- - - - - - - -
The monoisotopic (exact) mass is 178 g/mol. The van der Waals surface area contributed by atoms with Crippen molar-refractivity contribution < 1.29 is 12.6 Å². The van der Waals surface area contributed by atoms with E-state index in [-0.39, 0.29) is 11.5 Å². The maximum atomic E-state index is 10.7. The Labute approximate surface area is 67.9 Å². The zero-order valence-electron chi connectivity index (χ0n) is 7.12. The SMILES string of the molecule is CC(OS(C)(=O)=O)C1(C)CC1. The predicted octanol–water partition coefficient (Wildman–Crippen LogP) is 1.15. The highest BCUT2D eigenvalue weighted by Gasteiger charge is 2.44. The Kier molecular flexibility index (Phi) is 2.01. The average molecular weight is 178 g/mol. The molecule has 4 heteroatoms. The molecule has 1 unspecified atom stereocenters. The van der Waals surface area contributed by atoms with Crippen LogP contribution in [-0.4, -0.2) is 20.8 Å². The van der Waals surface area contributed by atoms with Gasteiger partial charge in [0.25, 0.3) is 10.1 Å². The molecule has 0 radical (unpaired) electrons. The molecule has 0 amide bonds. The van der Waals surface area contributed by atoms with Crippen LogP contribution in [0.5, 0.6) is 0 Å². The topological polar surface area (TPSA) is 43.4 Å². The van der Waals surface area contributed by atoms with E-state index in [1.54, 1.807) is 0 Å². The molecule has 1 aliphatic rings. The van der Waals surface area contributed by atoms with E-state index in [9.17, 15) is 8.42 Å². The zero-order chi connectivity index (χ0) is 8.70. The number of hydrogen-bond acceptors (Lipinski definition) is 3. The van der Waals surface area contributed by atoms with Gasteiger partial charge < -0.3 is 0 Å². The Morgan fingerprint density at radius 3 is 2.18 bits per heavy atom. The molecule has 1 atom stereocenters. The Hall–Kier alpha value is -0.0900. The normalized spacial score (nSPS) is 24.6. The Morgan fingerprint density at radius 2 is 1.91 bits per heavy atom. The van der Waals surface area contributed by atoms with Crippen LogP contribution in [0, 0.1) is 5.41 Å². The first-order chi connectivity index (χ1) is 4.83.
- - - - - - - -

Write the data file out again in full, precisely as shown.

The monoisotopic (exact) mass is 178 g/mol. The van der Waals surface area contributed by atoms with Crippen molar-refractivity contribution < 1.29 is 12.6 Å². The van der Waals surface area contributed by atoms with E-state index in [-0.39, 0.29) is 11.5 Å². The maximum atomic E-state index is 10.7. The Labute approximate surface area is 67.9 Å². The zero-order valence-electron chi connectivity index (χ0n) is 7.12. The SMILES string of the molecule is CC(OS(C)(=O)=O)C1(C)CC1. The predicted octanol–water partition coefficient (Wildman–Crippen LogP) is 1.15. The highest BCUT2D eigenvalue weighted by Gasteiger charge is 2.44. The Kier molecular flexibility index (Phi) is 2.01. The average molecular weight is 178 g/mol. The molecule has 4 heteroatoms. The molecule has 1 unspecified atom stereocenters. The van der Waals surface area contributed by atoms with Crippen LogP contribution in [-0.4, -0.2) is 20.8 Å². The van der Waals surface area contributed by atoms with Gasteiger partial charge in [0.25, 0.3) is 10.1 Å². The molecule has 0 radical (unpaired) electrons. The molecule has 0 amide bonds. The van der Waals surface area contributed by atoms with Crippen LogP contribution in [0.5, 0.6) is 0 Å². The topological polar surface area (TPSA) is 43.4 Å². The van der Waals surface area contributed by atoms with E-state index in [1.54, 1.807) is 0 Å². The molecule has 1 aliphatic rings. The van der Waals surface area contributed by atoms with E-state index in [9.17, 15) is 8.42 Å². The zero-order chi connectivity index (χ0) is 8.70. The number of hydrogen-bond acceptors (Lipinski definition) is 3. The van der Waals surface area contributed by atoms with Gasteiger partial charge < -0.3 is 0 Å². The Morgan fingerprint density at radius 3 is 2.18 bits per heavy atom. The molecule has 1 atom stereocenters. The Hall–Kier alpha value is -0.0900. The normalized spacial score (nSPS) is 24.6. The Morgan fingerprint density at radius 2 is 1.91 bits per heavy atom. The van der Waals surface area contributed by atoms with Crippen LogP contribution in [0, 0.1) is 5.41 Å². The first-order chi connectivity index (χ1) is 4.83.